Pasta Sauce

The can-jam ingredient for August is tomatoes, but this pasta sauce is not for the can-jam. I’ll hopefully be making my can-jam contribution later today. This pasta sauce is basic and safe for water bath canning with the addition of lemon juice to each jar. Our freezer gets full at this time of year with frozen peppers, corn, and fruit so there isn’t much room for pasta sauce that’s not can-able. If you know anything about me you might have realized I am a bit crazy about eating in season and locally too. So that means if you want pasta bolognese in mid-winter you better have canned some sauce in late summer.

Tomatoes

DATE: 08/17/2009
FRUIT: half-bushel of celebrity tomatoes
SOURCE: CSA farm
COST: $30
RECIPE: Family Secret Tomato Sauce from Animal, Vegetable, Miracle
YIELD: 9 almost-quarts
TASTE: very good but basic, I doctor the sauce after I open the jar with things like garlic scape pesto, peppers, spinach, etc.

Pasta Sauce

A word about the jars I use for tomatoes. These atlas jars are recycled from store bought pasta sauce, a brand that a friend uses and that I used before we started canning pasta sauce. I wouldn’t generally recommend recycling jars in this way from say mayonnaise or something but these jars are true canning jars and to be honest, I like their square-ish shape. Additionally they contain 24 ounces, or three cups of sauce which is often the exact amount I need for a meal. I still process them as if they were quarts, adding two tablespoons of lemon juice to each jar and boiling them in the canner for 35 minutes.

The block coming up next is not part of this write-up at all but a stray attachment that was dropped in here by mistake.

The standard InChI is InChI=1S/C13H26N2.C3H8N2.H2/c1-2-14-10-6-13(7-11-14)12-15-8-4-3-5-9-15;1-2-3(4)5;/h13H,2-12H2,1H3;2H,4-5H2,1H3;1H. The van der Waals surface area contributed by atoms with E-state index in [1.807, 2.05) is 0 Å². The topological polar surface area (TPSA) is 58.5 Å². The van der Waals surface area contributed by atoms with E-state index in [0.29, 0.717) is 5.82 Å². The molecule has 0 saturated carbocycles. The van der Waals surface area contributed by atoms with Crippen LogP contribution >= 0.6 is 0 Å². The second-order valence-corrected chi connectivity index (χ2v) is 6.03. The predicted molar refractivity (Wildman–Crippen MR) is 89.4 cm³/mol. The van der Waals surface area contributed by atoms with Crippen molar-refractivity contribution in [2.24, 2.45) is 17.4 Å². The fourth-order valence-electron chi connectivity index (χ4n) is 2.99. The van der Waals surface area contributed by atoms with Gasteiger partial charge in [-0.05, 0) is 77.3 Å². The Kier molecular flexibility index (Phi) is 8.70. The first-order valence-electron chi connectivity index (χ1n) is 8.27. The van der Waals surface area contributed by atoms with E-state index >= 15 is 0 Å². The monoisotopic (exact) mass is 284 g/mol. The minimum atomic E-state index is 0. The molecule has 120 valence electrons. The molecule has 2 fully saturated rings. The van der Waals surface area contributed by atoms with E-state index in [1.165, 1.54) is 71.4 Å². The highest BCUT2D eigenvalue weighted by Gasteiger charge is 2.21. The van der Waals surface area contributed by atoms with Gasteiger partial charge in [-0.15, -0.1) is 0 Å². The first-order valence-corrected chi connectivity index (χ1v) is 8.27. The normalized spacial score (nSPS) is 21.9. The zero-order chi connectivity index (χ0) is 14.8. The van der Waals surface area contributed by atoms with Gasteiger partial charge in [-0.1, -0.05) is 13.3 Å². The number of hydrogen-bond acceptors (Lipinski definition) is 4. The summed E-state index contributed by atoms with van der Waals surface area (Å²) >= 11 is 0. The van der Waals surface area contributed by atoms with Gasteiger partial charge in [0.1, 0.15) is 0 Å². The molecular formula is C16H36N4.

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3 Comments »

  1. […] Barbecue sauce was done, one round — I’ll do another round with the romas — of pasta sauce was done, ketchup was even done on a whim. Still, almost 8 pounds of tomatoes left. So I started […]

  2. […] peach salsa : 7 pints raspberry jam : 16 half-pints razzleberry jam : 9 half-pints pasta sauce : 9 quarts barbecue sauce : 12 pints ketchup : 3 pints fiesta soup : 4 quarts, 1 half-pint peach butter : 7 […]

  3. Angela said

    They do say “Mason” on them, which *supposedly* means they are safe to reuse, at least for boiling-water processing….

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